Chapter 16 - I call this chapter:
What cartoon Character are You?
Teachers have a unique opportunity to promote imagination in the classroom. Imagine at the halfway point of the school year, say the
month of December, students are allowed to replace their identity with a cartoon character. Cartoon characters are as endearing to adults as children.
Many times we can relate to them. Most of the time we just love to laugh at their antics and misfortune.
Step 1 (Guided Practice) Prompt students to think about what kind of person would have a piece like that. What would they look like? What would they do with it?
Do they walk quickly, slowly? What kind of posture do they have etc. After a moment, prompt students to strike a pose that represents their character.
Then allow them to try to move like the character they’ve envisioned. Continue to ask questions as students are exploring and moving about the stage.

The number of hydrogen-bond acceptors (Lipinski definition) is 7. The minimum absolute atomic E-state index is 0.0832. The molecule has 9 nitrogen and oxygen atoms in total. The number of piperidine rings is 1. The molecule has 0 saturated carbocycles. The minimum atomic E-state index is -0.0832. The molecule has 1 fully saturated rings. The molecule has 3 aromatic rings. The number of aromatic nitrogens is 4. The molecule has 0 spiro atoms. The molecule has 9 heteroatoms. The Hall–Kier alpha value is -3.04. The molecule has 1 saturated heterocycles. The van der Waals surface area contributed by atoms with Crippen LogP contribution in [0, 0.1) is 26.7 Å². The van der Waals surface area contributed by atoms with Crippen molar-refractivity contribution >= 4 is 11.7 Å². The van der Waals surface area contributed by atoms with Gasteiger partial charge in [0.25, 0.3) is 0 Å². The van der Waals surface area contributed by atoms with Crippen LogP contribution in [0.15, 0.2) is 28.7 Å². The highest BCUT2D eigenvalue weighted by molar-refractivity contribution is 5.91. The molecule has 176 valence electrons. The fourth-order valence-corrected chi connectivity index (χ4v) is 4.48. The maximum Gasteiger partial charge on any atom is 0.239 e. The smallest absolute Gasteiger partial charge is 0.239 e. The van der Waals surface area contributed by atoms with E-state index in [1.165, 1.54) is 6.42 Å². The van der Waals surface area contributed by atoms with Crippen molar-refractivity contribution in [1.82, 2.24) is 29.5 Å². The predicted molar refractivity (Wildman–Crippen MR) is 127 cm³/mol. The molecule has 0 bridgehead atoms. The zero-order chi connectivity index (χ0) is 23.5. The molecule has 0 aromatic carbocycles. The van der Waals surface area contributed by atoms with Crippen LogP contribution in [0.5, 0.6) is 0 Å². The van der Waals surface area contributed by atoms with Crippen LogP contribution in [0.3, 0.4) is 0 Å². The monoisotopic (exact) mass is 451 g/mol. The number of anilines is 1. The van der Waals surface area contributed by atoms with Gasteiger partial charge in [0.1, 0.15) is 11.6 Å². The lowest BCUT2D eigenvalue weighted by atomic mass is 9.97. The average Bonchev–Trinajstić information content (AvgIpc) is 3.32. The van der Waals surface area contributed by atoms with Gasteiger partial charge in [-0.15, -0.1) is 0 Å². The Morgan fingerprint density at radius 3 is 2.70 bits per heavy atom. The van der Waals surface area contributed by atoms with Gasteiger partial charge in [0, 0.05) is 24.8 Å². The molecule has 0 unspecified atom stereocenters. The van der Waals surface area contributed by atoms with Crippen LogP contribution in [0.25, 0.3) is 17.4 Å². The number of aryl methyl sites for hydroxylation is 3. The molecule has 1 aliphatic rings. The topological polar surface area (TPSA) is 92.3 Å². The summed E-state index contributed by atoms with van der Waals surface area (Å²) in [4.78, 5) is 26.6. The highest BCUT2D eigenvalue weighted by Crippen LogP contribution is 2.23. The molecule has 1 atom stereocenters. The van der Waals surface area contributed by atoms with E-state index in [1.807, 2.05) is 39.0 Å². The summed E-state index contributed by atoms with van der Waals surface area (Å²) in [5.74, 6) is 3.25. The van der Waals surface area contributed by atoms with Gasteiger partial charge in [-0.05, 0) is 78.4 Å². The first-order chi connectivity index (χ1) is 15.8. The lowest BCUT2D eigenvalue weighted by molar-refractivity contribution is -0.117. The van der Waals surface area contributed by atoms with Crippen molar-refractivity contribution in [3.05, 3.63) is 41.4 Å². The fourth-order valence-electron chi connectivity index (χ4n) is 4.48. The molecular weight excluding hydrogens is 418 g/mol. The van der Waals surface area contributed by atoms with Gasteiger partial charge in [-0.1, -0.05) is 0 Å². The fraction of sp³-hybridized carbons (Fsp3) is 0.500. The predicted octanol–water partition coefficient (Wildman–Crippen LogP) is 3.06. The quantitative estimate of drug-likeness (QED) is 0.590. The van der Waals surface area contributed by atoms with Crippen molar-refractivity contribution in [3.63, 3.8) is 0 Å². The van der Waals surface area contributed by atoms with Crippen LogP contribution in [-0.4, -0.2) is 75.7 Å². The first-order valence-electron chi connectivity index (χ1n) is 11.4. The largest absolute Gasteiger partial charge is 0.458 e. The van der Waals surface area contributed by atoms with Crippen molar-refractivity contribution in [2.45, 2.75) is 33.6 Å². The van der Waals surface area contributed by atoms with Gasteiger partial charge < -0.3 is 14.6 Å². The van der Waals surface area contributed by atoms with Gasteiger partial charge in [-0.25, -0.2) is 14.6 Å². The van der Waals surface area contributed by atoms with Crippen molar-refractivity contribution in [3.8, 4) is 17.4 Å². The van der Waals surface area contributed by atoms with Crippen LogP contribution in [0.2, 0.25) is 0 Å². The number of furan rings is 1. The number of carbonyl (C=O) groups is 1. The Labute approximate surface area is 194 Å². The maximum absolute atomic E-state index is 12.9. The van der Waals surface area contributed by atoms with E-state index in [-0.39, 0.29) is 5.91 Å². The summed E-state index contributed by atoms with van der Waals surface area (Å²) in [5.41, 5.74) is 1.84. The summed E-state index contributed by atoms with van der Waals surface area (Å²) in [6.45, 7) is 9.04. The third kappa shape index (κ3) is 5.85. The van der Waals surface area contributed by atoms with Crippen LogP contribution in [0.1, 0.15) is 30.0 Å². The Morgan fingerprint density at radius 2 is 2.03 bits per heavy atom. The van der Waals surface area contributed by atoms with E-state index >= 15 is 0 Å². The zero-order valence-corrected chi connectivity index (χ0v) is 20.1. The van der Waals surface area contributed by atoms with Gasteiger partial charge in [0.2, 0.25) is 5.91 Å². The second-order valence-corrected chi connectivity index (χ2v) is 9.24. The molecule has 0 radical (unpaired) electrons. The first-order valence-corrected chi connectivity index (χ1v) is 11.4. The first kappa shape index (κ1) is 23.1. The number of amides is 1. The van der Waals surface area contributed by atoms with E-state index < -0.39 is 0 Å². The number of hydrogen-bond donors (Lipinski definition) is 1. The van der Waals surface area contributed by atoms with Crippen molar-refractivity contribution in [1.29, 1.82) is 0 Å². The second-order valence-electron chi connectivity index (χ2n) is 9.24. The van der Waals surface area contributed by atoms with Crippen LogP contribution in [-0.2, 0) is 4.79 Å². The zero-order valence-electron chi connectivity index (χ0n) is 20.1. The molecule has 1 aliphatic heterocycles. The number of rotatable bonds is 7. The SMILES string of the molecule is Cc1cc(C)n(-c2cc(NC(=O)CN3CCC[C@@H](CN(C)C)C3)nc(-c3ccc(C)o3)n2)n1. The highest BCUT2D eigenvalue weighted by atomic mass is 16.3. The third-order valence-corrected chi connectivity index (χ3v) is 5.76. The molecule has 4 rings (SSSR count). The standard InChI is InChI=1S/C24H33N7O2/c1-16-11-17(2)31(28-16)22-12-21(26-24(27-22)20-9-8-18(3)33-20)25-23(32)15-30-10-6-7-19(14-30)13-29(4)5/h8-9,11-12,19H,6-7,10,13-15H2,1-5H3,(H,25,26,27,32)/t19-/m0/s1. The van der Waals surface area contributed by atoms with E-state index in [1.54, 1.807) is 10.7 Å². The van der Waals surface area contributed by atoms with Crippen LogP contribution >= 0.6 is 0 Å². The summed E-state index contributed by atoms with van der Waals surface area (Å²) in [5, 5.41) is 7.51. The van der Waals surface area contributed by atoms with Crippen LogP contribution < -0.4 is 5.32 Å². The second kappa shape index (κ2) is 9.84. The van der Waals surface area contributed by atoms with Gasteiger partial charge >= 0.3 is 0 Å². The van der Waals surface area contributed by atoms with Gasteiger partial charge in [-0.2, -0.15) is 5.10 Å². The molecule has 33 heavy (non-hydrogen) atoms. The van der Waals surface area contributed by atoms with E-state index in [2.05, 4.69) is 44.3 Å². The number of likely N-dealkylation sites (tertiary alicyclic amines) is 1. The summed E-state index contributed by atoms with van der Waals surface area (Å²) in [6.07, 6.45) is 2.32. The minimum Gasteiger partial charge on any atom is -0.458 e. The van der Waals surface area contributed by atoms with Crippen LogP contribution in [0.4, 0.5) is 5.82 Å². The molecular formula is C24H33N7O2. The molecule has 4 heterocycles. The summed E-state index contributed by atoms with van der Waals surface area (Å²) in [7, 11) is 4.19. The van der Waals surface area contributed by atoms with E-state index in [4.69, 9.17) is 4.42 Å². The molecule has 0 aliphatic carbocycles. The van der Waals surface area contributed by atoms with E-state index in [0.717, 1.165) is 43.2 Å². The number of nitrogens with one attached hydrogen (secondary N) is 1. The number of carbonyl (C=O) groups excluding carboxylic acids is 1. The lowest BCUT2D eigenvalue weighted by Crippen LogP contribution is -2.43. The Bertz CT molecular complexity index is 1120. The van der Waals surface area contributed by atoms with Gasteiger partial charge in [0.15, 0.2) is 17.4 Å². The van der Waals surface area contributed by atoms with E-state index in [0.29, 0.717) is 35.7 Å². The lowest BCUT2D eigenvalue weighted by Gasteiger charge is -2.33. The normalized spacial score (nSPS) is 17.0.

What is your occupation? How many people are in your family? Where are you from? Where are you going? After a moment allow them to greet their neighbor
with their character’s voice.
Step 2 (Discussion): Instruct students to put the props back in the prop box. Ask them questions like: Did the object you have make you feel like moving differently?
What kind of character were you? How did you know what characters your classmates created? What kinds of characters did you see? As they tell us, write the different
characters they came up with on the board. Compliment students on their ability to create an entire character from the inspiration of one prop!
Step 3 (Individual Practice): Tell students that they will all now each be creating a character. Each student needs to pick someone famous, someone they have
seen, cartoon characters, a super hero character they wanted to be when they were a child (or that they want to be now). Each student needs to sit in their
desk like the character.
Teachers should participate in this activity along with the students, this gives the students the feeling of community!